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Wednesday, 3 October, 2001, 10:41 GMT 11:41 UK
Legal challenge to NI abortion law
Pro-life campaigners have protested over the legal move
The Family Planning Association has been given leave to provide more evidence in a judicial review of Northern Ireland's abortion laws.

The association asked for the judicial review to be heard in the High Court because it feels the existing law is confusing.

It wants the court to order the Department of Health to publish clear guidelines on how pregnancy terminations are provided under existing law.

It also wants women in Northern Ireland to have the same access to abortion facilities as women in other parts of the UK.

Abortions in Northern Ireland are still strictly limited, and can only go ahead if it can be proved that the pregnancy would damage the physical or mental health of the woman.

Further date

In court on Wednesday, Lord Justice Kerr gave the association leave to submit more evidence in the case on 17 October.

He gave a group of Catholic Bishops, opposing the action, until next week to submit their evidence in the case, after which the judicial review will be heard in court.

They were given leave to intervene in the case by the court last month.

The judge will then also rule on whether other anti-abortion groups could submit evidence in the case.

The association has stressed the court case is not about extending the 1967 Abortion Act to Northern Ireland.

This act legalised the medical practice in England and Wales, but it was never introduced in Northern Ireland.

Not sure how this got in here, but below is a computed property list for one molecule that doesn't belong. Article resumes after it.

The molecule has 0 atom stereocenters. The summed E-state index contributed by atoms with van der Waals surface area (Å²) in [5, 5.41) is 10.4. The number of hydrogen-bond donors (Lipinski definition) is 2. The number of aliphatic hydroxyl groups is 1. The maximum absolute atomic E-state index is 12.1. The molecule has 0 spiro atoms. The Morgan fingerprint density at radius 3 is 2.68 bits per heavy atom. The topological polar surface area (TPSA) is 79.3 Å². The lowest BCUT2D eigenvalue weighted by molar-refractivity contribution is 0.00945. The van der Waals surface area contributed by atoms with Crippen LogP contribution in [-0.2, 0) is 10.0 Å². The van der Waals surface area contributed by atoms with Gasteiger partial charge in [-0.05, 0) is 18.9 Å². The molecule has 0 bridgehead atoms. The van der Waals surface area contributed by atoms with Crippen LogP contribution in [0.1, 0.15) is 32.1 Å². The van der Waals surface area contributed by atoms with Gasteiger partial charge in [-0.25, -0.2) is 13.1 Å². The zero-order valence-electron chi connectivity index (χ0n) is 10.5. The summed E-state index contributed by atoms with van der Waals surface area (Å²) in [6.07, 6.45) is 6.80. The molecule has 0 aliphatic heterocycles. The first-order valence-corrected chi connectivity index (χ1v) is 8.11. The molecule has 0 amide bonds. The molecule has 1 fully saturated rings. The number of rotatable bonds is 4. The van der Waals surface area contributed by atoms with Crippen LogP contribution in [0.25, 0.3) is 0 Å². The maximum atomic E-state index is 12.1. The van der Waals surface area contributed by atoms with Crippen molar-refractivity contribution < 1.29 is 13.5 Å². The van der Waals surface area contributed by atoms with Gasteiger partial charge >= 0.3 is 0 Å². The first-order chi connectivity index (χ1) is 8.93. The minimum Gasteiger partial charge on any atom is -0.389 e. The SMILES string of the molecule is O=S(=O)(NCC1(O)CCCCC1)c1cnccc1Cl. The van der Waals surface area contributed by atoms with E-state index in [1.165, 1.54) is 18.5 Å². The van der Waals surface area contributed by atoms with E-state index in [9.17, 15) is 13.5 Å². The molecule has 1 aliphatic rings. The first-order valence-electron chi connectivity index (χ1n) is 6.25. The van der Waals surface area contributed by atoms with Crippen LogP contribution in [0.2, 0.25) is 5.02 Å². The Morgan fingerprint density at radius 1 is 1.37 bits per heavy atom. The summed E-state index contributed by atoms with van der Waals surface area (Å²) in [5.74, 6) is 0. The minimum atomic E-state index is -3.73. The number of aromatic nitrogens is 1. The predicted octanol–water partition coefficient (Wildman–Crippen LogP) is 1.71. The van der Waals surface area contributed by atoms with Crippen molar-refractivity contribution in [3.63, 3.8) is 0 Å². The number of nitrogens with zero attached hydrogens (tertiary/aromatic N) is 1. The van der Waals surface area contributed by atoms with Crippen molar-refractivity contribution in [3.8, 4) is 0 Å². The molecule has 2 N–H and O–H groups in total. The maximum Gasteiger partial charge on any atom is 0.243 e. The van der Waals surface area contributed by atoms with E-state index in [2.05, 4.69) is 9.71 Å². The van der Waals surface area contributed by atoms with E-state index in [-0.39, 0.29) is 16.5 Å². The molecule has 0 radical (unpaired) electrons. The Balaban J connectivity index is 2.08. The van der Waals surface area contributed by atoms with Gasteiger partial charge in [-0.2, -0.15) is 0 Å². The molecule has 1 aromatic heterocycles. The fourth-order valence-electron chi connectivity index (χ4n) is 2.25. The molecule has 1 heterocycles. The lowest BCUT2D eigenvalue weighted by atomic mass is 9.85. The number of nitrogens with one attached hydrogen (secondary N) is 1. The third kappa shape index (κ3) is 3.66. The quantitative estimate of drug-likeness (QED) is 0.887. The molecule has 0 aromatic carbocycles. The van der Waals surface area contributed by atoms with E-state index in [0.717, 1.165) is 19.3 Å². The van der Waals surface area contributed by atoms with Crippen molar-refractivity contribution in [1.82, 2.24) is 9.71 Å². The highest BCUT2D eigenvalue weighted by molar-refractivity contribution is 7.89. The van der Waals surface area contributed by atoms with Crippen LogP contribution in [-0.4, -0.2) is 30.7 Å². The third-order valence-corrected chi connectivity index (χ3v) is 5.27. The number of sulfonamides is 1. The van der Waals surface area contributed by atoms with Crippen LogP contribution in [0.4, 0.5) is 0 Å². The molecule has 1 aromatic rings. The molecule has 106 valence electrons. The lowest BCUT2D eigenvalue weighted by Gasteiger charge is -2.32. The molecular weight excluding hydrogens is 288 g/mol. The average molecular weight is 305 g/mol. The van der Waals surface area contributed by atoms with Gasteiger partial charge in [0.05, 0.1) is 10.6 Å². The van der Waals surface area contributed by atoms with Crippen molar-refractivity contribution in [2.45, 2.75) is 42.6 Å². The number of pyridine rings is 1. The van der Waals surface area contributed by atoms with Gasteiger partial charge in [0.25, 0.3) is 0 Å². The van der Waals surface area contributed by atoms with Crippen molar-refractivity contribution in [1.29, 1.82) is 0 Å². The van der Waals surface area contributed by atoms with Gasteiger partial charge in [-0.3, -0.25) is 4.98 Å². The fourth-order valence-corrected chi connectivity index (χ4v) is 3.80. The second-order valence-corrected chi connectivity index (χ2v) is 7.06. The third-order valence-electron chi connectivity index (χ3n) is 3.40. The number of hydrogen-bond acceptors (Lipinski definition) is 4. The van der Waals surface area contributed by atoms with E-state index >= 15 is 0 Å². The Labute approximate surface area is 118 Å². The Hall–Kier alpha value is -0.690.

The association has said there is a lack of clarity around the circumstances in which an abortion can take place in Northern Ireland.

It believes this results in "confusing and inconsistent medical practice".

Possible Irish referendum

It says that the majority of women who decide to terminate a pregnancy are forced to travel to Britain.

Each year about 2,000 women cross the Irish Sea to have abortions in private clinics in Britain, says the FPA.

About 40,000 women have travelled from Northern Ireland in the last 20 years for an abortion in Britain, paying about 1,000 to a private clinic, according to the association.

On Tuesday, the Irish Government announced it was proposing another referendum and new legislation on abortion.

Abortion is illegal in the Irish Republic except in special circumstances where the life of the mother is threatened.

See also:

13 Jun 01 | Northern Ireland
Q&A: Abortion in NI
30 Oct 99 | Northern Ireland
PUP calls for extension of abortion act
27 May 01 | Northern Ireland
Bishop calls for abortion referendum
02 Oct 01 | Northern Ireland
New abortion referendum proposed
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